If you have followed my sartorial confessions, you are dying to know how my Grand Shopping Day went. It started yesterday when I met Jane at Morag's to make plans. I had taken pictures of my existing wardrobe, which was painful because going through them I saw only too well how I was stuck in the safe black-trousers-neutral-three-size-too-big-top business. Amazingly – or probably not at all – Jane picked up the only pic in which I like myself, which is my dark green evening gown. Everything else she rightfully dismissed, but in a very pedagogical way, like I would do with a student essay, asking: “Now tell me, what's wrong with this?” or “What are you trying to do with this outfit?” And I had to admit, over and over again, that I was trying to hide myself. Which I thought I had stopped doing after Julia pointed it out for me, some years ago.
I went home and went to bed, deciding never to get up again.
However, the fatal hour inevitably arrived, and ten minutes to ten this morning I was sitting outside East shop on Sidney street, with my phone on (so unlike me) hoping against hope that Jane would call to cancel the whole thing. At the same time I was full of joyful anticipation and sort of curious about what she may have in mind. In fact, East is my favourite shop, so I was glad she had chosen it as the first port of call.
And we both saw a scarf. We had discussed scarves and agreed that they make a lot of difference, but my usual safe strategy would be to get a scarf that would go with everything. Not a daring scarf. Not a dazzling scarf.
Side comment: I'd like to know, honestly, how many women, young and mature, recognise my feelings. This is so private and so sensitive that we perhaps discuss this with our closest friend and not even then going to the core of it. I know that for many women shopping is second nature. But I am sure I am not the only one for whom it is a torture.
Back to the plot. Do you remember the wonderful old movie Ninochka, when she has returned to Russia and is telling her friend that in Paris she had a hat that she would be ashamed to wear in Moscow. The friend: “As beautiful as that!” This scarf was so beautiful I would be ashamed to wear it a year ago, but you see, I won't now! I will wear it, and another one, proudly, and I'll spend hours in front of the mirror training to tie them in the most elaborate way. But of course scarves were just the beginning. Skirts, trousers, jackets, blouses, tops, dresses – in colour combinations I would never dare to put together myself. The only rules: no black, no off-white. “Shame, said Eeyore, my favourite colour”.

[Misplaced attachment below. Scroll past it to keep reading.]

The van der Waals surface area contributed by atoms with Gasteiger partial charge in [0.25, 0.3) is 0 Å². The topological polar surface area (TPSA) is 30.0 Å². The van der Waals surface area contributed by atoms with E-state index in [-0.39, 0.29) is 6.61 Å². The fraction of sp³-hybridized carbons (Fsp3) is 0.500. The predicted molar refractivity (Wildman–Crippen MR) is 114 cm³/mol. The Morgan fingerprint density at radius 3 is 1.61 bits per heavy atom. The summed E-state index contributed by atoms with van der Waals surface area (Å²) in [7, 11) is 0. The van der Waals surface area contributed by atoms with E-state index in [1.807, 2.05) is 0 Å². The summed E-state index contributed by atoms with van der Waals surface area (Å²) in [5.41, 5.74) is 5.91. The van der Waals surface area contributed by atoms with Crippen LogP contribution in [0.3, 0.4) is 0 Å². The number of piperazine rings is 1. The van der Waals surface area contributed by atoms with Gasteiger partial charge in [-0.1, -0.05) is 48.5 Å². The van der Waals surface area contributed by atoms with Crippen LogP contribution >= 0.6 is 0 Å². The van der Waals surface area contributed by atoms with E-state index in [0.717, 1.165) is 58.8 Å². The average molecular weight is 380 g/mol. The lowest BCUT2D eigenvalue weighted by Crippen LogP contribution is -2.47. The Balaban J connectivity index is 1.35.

As I was trying on a dress, one of the shop assistants who had been watching us closely said: “There is a customer over there who saw you in this dress and thought it was so pretty she's going to try it”. Remember this, said Jane. Remember that a total stranger thought you were pretty.
Suddenly it was half past eleven, and I felt I could kill for a cup of coffee. Half past eleven is an hour past my coffee time, that's how busy I had been. And we hadn't even been on the top floor!
After coffee we combed the top floor, and I was tempted to get another full outfit, trousers, jacket, top and scarf, in a different colour scheme (and I think I'll go back and get it next week). Meanwhile, we also got a pair of shoes and a handbag. Wow, I had never in my life owned a pair of blue shoes. Isn't it about time I had a pair of blue shoes to go with my blue skirt?
It was by then an hour past my lunchtime, and I asked Jane where she would like to go for lunch. She said: “Surprise me”, and I suggested, unimaginatively, Jamie's. She said she had been to Jamie's and didn't like it. We went to Carluccio, but they had a huge queue, so we ended up at Jamie's anyway, and Jane had to admit that it was an excellent choice. So I have made a little contribution too to the enlightenment of humankind.
The rest felt a bit of an anticlimax as we wandered all over the city centre, me carrying two huge shopping bags, popping into shop after shop, until I realised that Jane wasn't just browsing. She was consistently searching for something she had made up her mind I must have, and it was a pink jacket. Not in my worst nightmare can I imagine myself wearing a pink jacket or a pink anything, but when we finally found The Pink Jacket I was devastated that they didn't have it in my size. What would my old self do? Either buy the wrong size or cry invisible tears. But my new self! My new self went home and ordered the right size on the web.